Do You Remember When...

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Status: Finished  |  Genre: Memoir  |  House: Booksie Classic
Everything this says is true. Except the ending, it may come true, it may not, who knows?

My granddad has Alzheimer's Disease, and my grandma recently passed away. He has completely forgotten her, and me. It is extremly painful to watch when, in a rare moment, he will remember her. I hold this subject extremly close to my heart. If anyone is experiencing the same thing, you are not alone, and I am always here to talk to.

There are currently 700,000 people with dementia in the UK.
There are currently 15,000 younger people with dementia in the UK.There will be over a million people with dementia by 2025.

Submitted: February 07, 2009

A A A | A A A

Submitted: February 07, 2009



I followed my mum down the hallway. The plastic bag I held was slipping as my hand became sweaty. I gazed nervously at the photo covered walls. The smell was sickly, and making me nauseous. An old woman walked briskly towards us. I shrank back against the wall. She was muttering to herself and stopped suddenly as my mum started talking cheerfully to her.
I didn’t want to be here. I didn’t want to see him like this.
I closed my eyes. Briefly remembering the way he was before. Joking, happy, smiling. Tears were welling up in my eyes, but I blinked them back. Maybe she wasn’t with him. Maybe she was with her own relatives. I continued after my mum. Switching the bag into my other hand.
We walked into the room. She was there. Next to him. Holding his hand. I nearly screamed at her. I wanted to slap her. Tell her to stay away. But I couldn’t. They didn’t understand what it was doing to me. They didn’t understand anything. Ignoring her, just as she ignored me, I walked to a chair and sat in it. I quietly handed the bag to my mum and looked back out the window. Wishing it was just me and him. Talking like we used to. Walking with the cows and the horses. The way his face crinkled when he laughed. I breathed out slowly, controlling the urge to run from the room. I risked a glance at him. That was a mistake. He was smiling at something my mum was saying, nodding his head. But his eyes were blank. His blue eyes, which were once filled with laughter and happiness. The tears immediately welled up again. I felt one slide down my cheek. My mum didn’t notice. No one ever noticed me, I was left out. Forgotten.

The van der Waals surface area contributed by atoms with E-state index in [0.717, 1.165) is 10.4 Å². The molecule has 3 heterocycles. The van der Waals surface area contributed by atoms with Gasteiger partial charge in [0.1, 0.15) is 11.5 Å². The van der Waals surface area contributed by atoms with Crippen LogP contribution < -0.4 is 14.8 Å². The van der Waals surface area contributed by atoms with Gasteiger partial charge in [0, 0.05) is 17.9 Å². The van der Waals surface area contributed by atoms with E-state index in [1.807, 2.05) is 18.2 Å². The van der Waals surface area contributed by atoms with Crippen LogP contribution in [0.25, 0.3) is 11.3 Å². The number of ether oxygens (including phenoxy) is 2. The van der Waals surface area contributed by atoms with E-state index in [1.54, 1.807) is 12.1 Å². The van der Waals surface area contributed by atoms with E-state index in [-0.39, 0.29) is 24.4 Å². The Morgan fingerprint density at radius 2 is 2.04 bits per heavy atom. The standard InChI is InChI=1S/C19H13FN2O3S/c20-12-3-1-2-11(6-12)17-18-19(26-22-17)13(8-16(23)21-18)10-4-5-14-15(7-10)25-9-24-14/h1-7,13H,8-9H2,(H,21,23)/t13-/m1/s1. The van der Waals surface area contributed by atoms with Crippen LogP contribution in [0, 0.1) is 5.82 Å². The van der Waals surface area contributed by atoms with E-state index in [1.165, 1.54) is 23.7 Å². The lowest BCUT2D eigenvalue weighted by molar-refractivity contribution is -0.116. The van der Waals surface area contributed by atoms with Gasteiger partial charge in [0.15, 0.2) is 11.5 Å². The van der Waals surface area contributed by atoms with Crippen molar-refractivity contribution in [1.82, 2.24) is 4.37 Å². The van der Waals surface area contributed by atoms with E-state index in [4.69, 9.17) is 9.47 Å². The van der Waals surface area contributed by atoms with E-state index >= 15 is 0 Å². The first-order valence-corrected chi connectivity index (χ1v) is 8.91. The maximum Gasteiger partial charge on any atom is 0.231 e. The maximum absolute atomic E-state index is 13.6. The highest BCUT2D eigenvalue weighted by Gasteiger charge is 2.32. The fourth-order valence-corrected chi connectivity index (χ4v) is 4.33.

Suddenly I felt a cool hand cover mine. I started and looked up. He was looking at me. Smiling reassuringly, but she was peering over his shoulder. Glaring at me. I couldn’t stand it anymore. I jumped out of the seat and raced down the hallway. Tears streamed down my cheeks. My heart pounded in my chest as I skidded round corners, desperately trying to find a way out. A nurse asked me if I was okay, her too big smile plastered across her face. I ignored her and practically fell down the stairs. Eventually I found the door and threw it open. I hared outside; falling down on the front grass. I sucked in a big lungful of air. Trying desperately to get that image out of my head.
I stared out the window as the countryside flashed by.

“I still don’t see why you had to run out like that.” My mum droned on. I tuned out. She didn’t understand. She never will.

That night I went into my bathroom and locked the door. I stared at myself in the mirror. Everything was falling apart. I thought of him. I wondered what he was doing right now. Wondered if she was with him. He wasn’t my granddad. He was just some man with my granddad’s face. I slowly dropped the scissors on the floor. I hadn’t even realised I had done it. Blood ran down my wrists. I picked up a photo of him and a woman and looked at it. I smiled as the darkness clouded my vision. I was going to be with them again.

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